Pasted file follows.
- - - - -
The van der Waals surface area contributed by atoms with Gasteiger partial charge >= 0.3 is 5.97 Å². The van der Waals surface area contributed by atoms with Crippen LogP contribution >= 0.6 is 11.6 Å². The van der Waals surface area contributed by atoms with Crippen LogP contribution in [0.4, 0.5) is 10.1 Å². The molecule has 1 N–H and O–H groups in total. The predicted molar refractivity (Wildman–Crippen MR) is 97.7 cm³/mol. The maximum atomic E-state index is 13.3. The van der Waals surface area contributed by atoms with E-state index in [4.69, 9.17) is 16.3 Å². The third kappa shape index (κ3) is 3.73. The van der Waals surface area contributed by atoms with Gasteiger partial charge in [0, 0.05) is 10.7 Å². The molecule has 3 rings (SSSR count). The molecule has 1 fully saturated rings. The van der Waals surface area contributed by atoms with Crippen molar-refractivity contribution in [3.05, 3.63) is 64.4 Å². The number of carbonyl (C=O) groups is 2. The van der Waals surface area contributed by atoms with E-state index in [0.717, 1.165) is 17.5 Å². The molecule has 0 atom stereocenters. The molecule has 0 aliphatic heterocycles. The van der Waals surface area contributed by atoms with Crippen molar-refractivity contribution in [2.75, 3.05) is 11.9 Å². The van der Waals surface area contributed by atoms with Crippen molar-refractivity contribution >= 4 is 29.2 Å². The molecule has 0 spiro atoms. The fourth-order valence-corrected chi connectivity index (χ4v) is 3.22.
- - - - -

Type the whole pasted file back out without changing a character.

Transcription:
The van der Waals surface area contributed by atoms with Gasteiger partial charge >= 0.3 is 5.97 Å². The van der Waals surface area contributed by atoms with Crippen LogP contribution >= 0.6 is 11.6 Å². The van der Waals surface area contributed by atoms with Crippen LogP contribution in [0.4, 0.5) is 10.1 Å². The molecule has 1 N–H and O–H groups in total. The predicted molar refractivity (Wildman–Crippen MR) is 97.7 cm³/mol. The maximum atomic E-state index is 13.3. The van der Waals surface area contributed by atoms with E-state index in [4.69, 9.17) is 16.3 Å². The third kappa shape index (κ3) is 3.73. The van der Waals surface area contributed by atoms with Gasteiger partial charge in [0, 0.05) is 10.7 Å². The molecule has 3 rings (SSSR count). The molecule has 1 fully saturated rings. The van der Waals surface area contributed by atoms with Crippen molar-refractivity contribution in [3.05, 3.63) is 64.4 Å². The number of carbonyl (C=O) groups is 2. The van der Waals surface area contributed by atoms with E-state index in [0.717, 1.165) is 17.5 Å². The molecule has 0 atom stereocenters. The molecule has 0 aliphatic heterocycles. The van der Waals surface area contributed by atoms with Crippen molar-refractivity contribution in [2.75, 3.05) is 11.9 Å². The van der Waals surface area contributed by atoms with Crippen molar-refractivity contribution >= 4 is 29.2 Å². The molecule has 0 spiro atoms. The fourth-order valence-corrected chi connectivity index (χ4v) is 3.22.